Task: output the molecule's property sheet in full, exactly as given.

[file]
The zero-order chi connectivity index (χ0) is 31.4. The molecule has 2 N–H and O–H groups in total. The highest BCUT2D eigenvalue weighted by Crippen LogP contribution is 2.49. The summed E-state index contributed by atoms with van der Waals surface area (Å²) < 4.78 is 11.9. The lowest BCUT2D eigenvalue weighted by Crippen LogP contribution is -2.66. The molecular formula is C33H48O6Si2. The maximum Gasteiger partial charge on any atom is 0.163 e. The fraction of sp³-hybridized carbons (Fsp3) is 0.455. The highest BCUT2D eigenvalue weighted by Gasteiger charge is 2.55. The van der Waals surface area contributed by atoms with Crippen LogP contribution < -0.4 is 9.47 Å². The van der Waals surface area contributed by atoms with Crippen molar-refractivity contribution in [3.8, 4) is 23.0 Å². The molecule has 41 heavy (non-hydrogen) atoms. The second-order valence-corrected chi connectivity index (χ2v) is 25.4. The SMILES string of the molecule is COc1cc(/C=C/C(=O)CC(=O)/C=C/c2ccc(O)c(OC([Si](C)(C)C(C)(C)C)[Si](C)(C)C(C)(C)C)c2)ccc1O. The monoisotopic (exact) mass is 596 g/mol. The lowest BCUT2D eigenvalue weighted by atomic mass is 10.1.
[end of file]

The zero-order chi connectivity index (χ0) is 31.4. The molecule has 2 N–H and O–H groups in total. The highest BCUT2D eigenvalue weighted by Crippen LogP contribution is 2.49. The summed E-state index contributed by atoms with van der Waals surface area (Å²) < 4.78 is 11.9. The lowest BCUT2D eigenvalue weighted by Crippen LogP contribution is -2.66. The molecular formula is C33H48O6Si2. The maximum Gasteiger partial charge on any atom is 0.163 e. The fraction of sp³-hybridized carbons (Fsp3) is 0.455. The highest BCUT2D eigenvalue weighted by Gasteiger charge is 2.55. The van der Waals surface area contributed by atoms with Crippen LogP contribution < -0.4 is 9.47 Å². The van der Waals surface area contributed by atoms with Crippen molar-refractivity contribution in [3.8, 4) is 23.0 Å². The molecule has 41 heavy (non-hydrogen) atoms. The second-order valence-corrected chi connectivity index (χ2v) is 25.4. The SMILES string of the molecule is COc1cc(/C=C/C(=O)CC(=O)/C=C/c2ccc(O)c(OC([Si](C)(C)C(C)(C)C)[Si](C)(C)C(C)(C)C)c2)ccc1O. The monoisotopic (exact) mass is 596 g/mol. The lowest BCUT2D eigenvalue weighted by atomic mass is 10.1.